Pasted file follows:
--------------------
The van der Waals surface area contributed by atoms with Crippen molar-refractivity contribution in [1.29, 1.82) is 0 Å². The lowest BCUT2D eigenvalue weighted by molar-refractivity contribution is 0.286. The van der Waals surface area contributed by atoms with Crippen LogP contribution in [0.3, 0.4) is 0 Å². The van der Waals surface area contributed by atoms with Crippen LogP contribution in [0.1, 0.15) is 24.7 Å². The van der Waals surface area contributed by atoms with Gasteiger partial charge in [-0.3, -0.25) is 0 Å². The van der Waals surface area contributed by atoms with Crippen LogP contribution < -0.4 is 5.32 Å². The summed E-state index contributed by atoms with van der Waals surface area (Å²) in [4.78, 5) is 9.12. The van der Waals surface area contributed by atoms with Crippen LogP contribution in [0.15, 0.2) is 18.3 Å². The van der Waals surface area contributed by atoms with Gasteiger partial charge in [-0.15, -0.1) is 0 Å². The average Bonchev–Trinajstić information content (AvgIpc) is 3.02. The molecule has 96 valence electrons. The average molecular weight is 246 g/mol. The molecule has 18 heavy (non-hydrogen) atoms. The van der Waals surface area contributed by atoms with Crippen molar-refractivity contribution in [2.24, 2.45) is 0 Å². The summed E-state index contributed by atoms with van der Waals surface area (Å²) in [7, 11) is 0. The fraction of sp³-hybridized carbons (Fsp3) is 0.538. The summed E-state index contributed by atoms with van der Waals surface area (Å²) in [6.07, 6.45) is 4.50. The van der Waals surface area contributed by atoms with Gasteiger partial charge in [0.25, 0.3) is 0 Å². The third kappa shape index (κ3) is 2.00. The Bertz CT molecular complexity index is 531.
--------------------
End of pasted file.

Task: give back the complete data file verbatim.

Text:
The van der Waals surface area contributed by atoms with Crippen molar-refractivity contribution in [1.29, 1.82) is 0 Å². The lowest BCUT2D eigenvalue weighted by molar-refractivity contribution is 0.286. The van der Waals surface area contributed by atoms with Crippen LogP contribution in [0.3, 0.4) is 0 Å². The van der Waals surface area contributed by atoms with Crippen LogP contribution in [0.1, 0.15) is 24.7 Å². The van der Waals surface area contributed by atoms with Gasteiger partial charge in [-0.3, -0.25) is 0 Å². The van der Waals surface area contributed by atoms with Crippen LogP contribution < -0.4 is 5.32 Å². The summed E-state index contributed by atoms with van der Waals surface area (Å²) in [4.78, 5) is 9.12. The van der Waals surface area contributed by atoms with Crippen LogP contribution in [0.15, 0.2) is 18.3 Å². The van der Waals surface area contributed by atoms with Gasteiger partial charge in [-0.15, -0.1) is 0 Å². The average Bonchev–Trinajstić information content (AvgIpc) is 3.02. The molecule has 96 valence electrons. The average molecular weight is 246 g/mol. The molecule has 18 heavy (non-hydrogen) atoms. The van der Waals surface area contributed by atoms with Crippen molar-refractivity contribution in [2.24, 2.45) is 0 Å². The summed E-state index contributed by atoms with van der Waals surface area (Å²) in [7, 11) is 0. The fraction of sp³-hybridized carbons (Fsp3) is 0.538. The summed E-state index contributed by atoms with van der Waals surface area (Å²) in [6.07, 6.45) is 4.50. The van der Waals surface area contributed by atoms with Gasteiger partial charge in [0.25, 0.3) is 0 Å². The third kappa shape index (κ3) is 2.00. The Bertz CT molecular complexity index is 531.